"Hello, I'm raw material with desire, integrity and hunger." That quote is precisely what we'd like to find emanating from the darkness in mining for human capital. For those who are presently accomplished in our field, the mine is sparse. If you're not yet as accomplished as you'd like to be, scarcity in the mine may be the best news you've ever heard!

This is a call to those who have one foot committed to pursuing a career in personal training with the other foot being held back by options, guesses and the perception of a need for something to fall back on.

Here's my official announcement: If you want to be great, a door is open. Only a few will walk through the open door. I'm committed to showing you the entryway and then leaving the ball in your court. Fifteen years ago, I shared a less-traveled "career path" with those aspiring to find futures as personal fitness trainers. Today that path is paved, trampled and muddied with footsteps of thousands, some of whom found success, others who turned back and others who jumped off the path to explore uncharted territory.

Though this path is still a valid means of getting to a career destination, the terrain has changed, and new paths have emerged. Although our industry has matured significantly, it still lacks a step-by-step career development plan.

Before I go further into the realm of "the open door," I'll share the still-valid path I shared in the past:

  1. Find your passion. Gain personal experience with exercise, learn from others, and personally find the joyous life improvements a fitness lifestyle brings.
  2. Study academically. Whether it's through pursuing exercise education via conventional academia or self-study, the step beyond passion is education.
  3. Achieve a credential. While certification doesn't make a great trainer, every great trainer operating at a professional level has a recognized certification. Examine the options, speak to those who hire and earn, and choose a certification you feel will serve as a preliminary measure of competence, one you'd be proud to hang on your wall.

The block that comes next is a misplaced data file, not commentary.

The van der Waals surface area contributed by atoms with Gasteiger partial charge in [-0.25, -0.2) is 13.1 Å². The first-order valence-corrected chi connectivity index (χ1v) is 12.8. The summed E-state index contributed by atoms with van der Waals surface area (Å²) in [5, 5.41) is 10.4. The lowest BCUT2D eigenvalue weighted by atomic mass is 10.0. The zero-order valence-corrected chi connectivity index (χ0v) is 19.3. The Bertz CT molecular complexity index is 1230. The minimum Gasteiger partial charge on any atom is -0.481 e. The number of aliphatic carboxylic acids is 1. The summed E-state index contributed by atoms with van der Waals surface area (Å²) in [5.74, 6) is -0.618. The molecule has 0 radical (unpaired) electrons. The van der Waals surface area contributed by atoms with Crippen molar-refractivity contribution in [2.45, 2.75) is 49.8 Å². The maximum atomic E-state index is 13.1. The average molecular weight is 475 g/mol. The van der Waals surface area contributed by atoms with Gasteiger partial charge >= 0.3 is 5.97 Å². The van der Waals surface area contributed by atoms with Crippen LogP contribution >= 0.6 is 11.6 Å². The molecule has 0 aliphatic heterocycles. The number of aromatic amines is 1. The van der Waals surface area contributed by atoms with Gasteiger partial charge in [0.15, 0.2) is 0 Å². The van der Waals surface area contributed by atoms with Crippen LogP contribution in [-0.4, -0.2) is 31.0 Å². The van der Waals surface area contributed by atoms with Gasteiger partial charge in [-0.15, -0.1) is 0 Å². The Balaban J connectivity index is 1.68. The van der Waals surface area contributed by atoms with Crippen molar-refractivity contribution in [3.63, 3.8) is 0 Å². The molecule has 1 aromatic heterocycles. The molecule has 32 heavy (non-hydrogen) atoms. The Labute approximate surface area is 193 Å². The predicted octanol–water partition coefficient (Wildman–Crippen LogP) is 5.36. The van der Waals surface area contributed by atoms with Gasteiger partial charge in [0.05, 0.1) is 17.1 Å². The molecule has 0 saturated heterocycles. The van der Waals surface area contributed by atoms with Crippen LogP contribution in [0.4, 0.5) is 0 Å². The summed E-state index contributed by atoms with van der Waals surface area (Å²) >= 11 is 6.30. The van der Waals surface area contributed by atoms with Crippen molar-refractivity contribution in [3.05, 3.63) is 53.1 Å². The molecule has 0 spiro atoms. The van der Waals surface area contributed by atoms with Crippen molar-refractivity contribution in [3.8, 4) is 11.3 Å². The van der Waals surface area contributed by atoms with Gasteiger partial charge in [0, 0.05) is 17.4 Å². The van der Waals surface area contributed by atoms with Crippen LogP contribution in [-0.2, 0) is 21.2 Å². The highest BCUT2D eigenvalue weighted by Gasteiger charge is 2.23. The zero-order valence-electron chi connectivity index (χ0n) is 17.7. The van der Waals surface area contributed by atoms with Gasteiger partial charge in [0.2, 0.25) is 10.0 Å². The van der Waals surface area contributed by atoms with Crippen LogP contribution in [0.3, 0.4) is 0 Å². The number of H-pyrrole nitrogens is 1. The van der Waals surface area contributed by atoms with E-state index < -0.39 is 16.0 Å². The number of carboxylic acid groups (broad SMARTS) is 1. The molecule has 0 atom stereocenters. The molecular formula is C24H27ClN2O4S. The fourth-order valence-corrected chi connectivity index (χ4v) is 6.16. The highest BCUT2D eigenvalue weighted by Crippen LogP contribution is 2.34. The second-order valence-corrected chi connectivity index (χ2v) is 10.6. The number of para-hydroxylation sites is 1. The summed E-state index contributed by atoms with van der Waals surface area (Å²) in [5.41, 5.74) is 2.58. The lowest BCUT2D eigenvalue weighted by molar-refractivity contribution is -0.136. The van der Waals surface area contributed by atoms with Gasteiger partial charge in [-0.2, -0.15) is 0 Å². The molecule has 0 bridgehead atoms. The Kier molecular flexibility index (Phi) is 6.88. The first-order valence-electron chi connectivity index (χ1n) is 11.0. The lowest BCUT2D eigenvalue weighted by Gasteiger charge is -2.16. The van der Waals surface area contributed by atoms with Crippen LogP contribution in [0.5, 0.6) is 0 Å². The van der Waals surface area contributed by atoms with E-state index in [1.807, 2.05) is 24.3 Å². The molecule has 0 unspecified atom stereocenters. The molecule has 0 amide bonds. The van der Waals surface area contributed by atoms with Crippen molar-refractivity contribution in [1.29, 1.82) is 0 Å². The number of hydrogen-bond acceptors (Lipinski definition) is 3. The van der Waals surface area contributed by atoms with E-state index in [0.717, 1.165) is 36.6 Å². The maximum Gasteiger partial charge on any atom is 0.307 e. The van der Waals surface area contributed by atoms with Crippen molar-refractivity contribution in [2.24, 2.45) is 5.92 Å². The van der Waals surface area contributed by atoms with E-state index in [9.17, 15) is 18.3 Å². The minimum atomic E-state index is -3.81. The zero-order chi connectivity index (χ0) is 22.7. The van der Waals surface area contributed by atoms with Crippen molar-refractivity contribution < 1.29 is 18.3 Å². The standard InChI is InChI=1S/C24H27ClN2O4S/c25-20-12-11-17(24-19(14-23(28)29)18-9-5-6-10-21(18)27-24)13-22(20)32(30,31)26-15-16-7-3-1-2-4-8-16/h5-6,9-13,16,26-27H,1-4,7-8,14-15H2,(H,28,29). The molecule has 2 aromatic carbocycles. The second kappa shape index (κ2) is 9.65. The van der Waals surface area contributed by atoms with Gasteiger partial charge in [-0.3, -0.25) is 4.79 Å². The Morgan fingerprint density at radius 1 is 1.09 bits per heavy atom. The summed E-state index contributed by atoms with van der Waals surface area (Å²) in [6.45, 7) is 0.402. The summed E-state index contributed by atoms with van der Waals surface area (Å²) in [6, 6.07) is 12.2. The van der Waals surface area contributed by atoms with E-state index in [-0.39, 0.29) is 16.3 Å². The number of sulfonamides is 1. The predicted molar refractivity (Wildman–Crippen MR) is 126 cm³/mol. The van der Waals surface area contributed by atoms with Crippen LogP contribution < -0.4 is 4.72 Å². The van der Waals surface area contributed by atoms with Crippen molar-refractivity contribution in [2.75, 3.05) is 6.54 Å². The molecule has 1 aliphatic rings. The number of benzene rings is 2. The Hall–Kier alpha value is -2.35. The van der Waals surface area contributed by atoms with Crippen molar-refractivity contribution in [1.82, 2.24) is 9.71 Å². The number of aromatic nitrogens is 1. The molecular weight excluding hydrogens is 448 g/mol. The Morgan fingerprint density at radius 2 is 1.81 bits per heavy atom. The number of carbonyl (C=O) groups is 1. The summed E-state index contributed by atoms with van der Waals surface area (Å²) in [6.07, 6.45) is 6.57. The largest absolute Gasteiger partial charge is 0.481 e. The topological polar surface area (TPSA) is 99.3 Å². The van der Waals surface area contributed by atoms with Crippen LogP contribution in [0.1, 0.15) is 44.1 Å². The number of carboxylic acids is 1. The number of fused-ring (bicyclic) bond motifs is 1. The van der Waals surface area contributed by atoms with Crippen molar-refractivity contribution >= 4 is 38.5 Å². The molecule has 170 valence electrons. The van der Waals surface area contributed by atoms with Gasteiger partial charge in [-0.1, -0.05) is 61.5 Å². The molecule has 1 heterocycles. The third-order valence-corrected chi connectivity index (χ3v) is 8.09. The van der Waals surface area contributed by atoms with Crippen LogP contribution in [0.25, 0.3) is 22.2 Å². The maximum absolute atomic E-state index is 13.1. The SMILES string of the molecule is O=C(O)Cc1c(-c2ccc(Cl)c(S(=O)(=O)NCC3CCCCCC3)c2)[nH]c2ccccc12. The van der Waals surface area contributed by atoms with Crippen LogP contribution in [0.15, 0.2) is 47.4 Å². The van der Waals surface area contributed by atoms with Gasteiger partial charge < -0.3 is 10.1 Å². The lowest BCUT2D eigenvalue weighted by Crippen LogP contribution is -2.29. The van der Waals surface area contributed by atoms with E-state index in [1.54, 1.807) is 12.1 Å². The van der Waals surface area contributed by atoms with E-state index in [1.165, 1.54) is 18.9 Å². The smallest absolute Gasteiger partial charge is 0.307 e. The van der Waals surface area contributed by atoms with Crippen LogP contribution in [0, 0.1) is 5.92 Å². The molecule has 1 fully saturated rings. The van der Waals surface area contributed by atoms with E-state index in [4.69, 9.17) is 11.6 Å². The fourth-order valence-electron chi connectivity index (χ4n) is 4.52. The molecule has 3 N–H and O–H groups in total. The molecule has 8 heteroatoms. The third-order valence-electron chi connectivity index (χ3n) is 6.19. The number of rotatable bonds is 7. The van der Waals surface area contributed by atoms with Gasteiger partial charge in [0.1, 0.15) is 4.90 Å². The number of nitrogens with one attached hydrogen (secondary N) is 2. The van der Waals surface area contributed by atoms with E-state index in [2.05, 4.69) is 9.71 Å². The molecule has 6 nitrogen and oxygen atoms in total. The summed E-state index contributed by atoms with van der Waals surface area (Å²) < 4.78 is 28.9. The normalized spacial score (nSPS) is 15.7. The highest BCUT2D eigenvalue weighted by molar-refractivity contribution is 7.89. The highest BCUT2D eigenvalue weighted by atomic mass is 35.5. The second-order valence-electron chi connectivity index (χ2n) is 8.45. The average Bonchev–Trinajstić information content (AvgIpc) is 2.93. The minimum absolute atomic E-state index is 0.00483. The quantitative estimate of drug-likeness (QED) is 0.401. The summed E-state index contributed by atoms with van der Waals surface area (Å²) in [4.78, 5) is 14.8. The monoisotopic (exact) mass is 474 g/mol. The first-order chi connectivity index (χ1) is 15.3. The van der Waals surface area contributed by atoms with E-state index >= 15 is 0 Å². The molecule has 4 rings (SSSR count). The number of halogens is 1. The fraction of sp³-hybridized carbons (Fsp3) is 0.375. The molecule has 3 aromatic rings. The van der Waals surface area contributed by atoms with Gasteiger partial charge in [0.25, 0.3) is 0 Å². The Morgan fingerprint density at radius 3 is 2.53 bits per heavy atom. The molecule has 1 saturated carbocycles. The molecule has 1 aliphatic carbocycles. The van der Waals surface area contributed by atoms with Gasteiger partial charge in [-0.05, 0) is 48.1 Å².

4. Work in a health club. Health clubs have always been the testing ground. Compensation in most health clubs is modest at best, but the low level of entry allowed for relative ease in finding health club employment — and the environment allows you to assess and develop your interpersonal skills and the application of your newly offered services with some guidance and support.
  5. Excel. The typical health club still fails to offer a sense of long-term financial security for trainers, but because many are accepting of mediocrity, you fast become a standout, making you enviable and visible among an active membership base.
  6. Build an arsenal of evidence. Even if the health club is just a step along the path, recognize it for the opportunity to prove the value of your services. Document improvements, collect testimonials, use your camera often to document visual change in your clients, and assemble a portfolio.
  7. Develop the power of influence. If you're preparing to venture out on your own, while gathering your evidence, take time to study
    psychology, learn from great influencers, read everything from Dale Carnegie to Zig Ziglar, and find comfort with promoting.
  8. Establish a business with procedural consistency. If you continue along a path toward independence, the business you're
    beginning is a business, and your clients aren't your buddies. Develop policies and procedures to minimize or eliminate no-pays, no-shows and clients who abuse your calendar and your time.
  9. Market. Once you take the leap into your own business, do so equipped with a marketing strategy and willingness to rely on affiliations, alliances and chance introductions.
  10. Touch, compel, capture, thrill. This is the essence of growth for any fitness business. Balance your efforts so you consistently touch people, compel them to take action, capture them as clients and thrill them by delivering more value than they might ever expect.
  1. The open door allows a shortcut from desire to success. It has its beginning steps in common with the path I just shared, but then comes the quantum leap.